No sooner do I post that stuff about oil than this turns up in my inbox...
It isn’t surprising that this news of potential improved oil extraction technologies is being treated as evidence of some sort of BBC plot to withhold The Truth before the referendum, but as far as Google News indicates there was no reporting of it anywhere before a few days ago, when it appeared in the oil industry magazine Offshore. Any beef about its timing is really with the team at Heriot-Watt University. But then all they’re doing is announcing a promising line of research—it isn’t as if they’re ready to press the big green button on a whole new production method.
Ebola makes you a risk to yourself: “Throughout my time in Sierra Leone I was plunged into a state of hyper-awareness about my own body and that of every person around me.”
Estimating the fatality of the current outbreak: more like 80-85% than the reported 50-55%. Just as deadly as previous outbreaks, then. Surviving isn’t like tossing heads rather than tails, it’s rolling a six on the first try.
Wall of St Giles’ Cathedral, Edinburgh, 17 September 2014
The day after, I don’t feel smug or triumphant or gloating or anything of the kind, I feel sad that so much passion and enthusiasm was channeled in a direction that came to nought. I personally disagreed with it, but that passion was important. Today feels anticlimactic.
With the referendum only two days away, I’m writing comments on Metafilter rather than posts here, so I’m collecting today’s here before they’re instantly out-of-date. Initial quotes from other people’s comments in that thread are shown in italics.
Parts of my post of a few days ago were months-old in draft, but the catalyst to finish it was this MetaFilter thread going into the final weeks of the campaign. I’ve joined the discussion there now, and written some more lengthy comments which I’ll excerpt below. But first, some links that are worth a look.
I’ve tried a few times in recent months to write about the referendum, but have stalled each time. Joining the fray as a naturalised UK citizen feels fraught with difficulty, so like a lot of people in Scotland I’ve been keeping my head down. That tendency has been particularly noticeable here in Edinburgh, where so many residents aren’t from Scotland. For most of the year it’s killed small talk at social events.
A citizen’s income would make Britain fairer. I remember favouring this idea back in the 1980s, when nobody ever mentioned it; good to see it getting some traction now. [Edit: And according to the Radio 4 evening news, it’s now Green Party policy.]
Fantastic break by Röyksopp and Robyn at 1:48 in the “Sayit” video (2:28 in the song proper).
Three children injured as tornado hits their tent. Poor kids. Glad we weren’t camping further south that weekend.
Popular has been continuing steadily through 1998 and into 1999. More of the tracks are new to me now, so my comments have been getting briefer, but here are a few of the longer ones, edited and adapted.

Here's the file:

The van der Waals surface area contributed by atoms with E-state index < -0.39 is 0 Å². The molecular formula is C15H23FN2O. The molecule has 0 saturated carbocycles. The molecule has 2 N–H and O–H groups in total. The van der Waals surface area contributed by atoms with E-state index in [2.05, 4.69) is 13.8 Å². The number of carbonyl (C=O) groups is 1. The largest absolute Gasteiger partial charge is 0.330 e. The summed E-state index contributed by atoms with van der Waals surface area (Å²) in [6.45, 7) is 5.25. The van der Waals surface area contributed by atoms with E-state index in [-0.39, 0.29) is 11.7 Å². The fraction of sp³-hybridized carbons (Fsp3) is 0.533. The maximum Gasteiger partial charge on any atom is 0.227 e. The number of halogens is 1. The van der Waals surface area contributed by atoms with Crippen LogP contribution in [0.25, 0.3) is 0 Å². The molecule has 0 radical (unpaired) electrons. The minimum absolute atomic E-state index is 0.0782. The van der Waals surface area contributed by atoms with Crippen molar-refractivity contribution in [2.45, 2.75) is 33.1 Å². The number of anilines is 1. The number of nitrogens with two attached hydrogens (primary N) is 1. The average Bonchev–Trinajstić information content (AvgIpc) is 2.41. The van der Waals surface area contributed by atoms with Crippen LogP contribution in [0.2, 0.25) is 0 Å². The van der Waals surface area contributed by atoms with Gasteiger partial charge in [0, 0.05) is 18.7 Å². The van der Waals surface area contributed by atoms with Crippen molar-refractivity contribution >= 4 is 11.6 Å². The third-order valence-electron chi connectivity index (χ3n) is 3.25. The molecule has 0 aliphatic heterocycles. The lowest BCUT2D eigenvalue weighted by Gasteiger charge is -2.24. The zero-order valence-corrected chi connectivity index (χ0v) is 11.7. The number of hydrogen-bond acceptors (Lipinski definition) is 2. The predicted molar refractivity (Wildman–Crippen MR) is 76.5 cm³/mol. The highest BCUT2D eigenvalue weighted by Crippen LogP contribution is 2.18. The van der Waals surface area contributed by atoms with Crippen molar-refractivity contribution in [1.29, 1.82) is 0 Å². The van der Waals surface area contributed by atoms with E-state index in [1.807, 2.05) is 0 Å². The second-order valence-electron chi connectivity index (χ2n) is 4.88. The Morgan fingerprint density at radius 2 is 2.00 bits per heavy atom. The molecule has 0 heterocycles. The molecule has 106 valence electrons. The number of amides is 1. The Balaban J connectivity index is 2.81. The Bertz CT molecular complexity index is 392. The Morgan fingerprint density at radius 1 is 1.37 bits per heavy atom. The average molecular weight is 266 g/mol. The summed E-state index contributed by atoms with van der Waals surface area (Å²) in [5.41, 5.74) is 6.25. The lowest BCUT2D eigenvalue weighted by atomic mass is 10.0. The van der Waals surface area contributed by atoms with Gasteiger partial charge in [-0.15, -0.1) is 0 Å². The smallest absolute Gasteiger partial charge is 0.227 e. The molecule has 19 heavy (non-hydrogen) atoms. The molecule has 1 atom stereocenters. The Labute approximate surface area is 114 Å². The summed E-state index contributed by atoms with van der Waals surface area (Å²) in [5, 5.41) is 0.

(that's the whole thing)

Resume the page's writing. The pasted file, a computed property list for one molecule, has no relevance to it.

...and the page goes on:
I wish I’d never read The Hot Zone, and could remain sanguine about what’s happening in West Africa. As if there hasn’t been enough bad news lately, with MH17, Gaza, Ferguson, Robin Williams’s death, and another volcano rumbling in Iceland. But even against that competition, accounts like these aren’t easy reading:
Two weeks ago we went camping with the kids one last time before Edinburgh’s schools went back, at Camusdarach near Mallaig (which I had visited years ago with my parents to catch the ferry to Skye, before the bridge was completed further north). We were a bit late getting there because of an unanticipated traffic jam into Fort William, and because a few miles before the campsite we were flagged down by a local who told us there had just been a bad accident up ahead, with two cars on fire. For the next couple of hours we watched emergency vehicles race past while we fed the kids hot dogs from a tin for dinner and got eaten alive by midges. Driving past the scene of the accident was haunting, as it looked like one that nobody could have walked away from, but apparently three people did escape and were taken to hospital. Five minutes later and it could have been us.
We set up our tent and got to sleep, and were rewarded the next day with beautiful sunshine and a string of great beaches and dunes separated by rocky points and warm rockpools. It was breezy enough to fly our kite, but warm enough for the kids to run in and out of the sea all day.
On our second full day it rained relentlessly. We waited too long to make it worth heading home that day, so stuck it out for a third night before packing up the wet tent and driving back east. Turns out we caught the southern edge of ex-hurricane Bertha, which did a lot of damage further north. So it could have been worse.
The camping trips this summer have been fun, even though they each had a rain-to-sun ratio of about two to one. We might try to sneak in another weekend away before the weather gets too cold, although it’s felt like autumn since we got back, so that might not be long.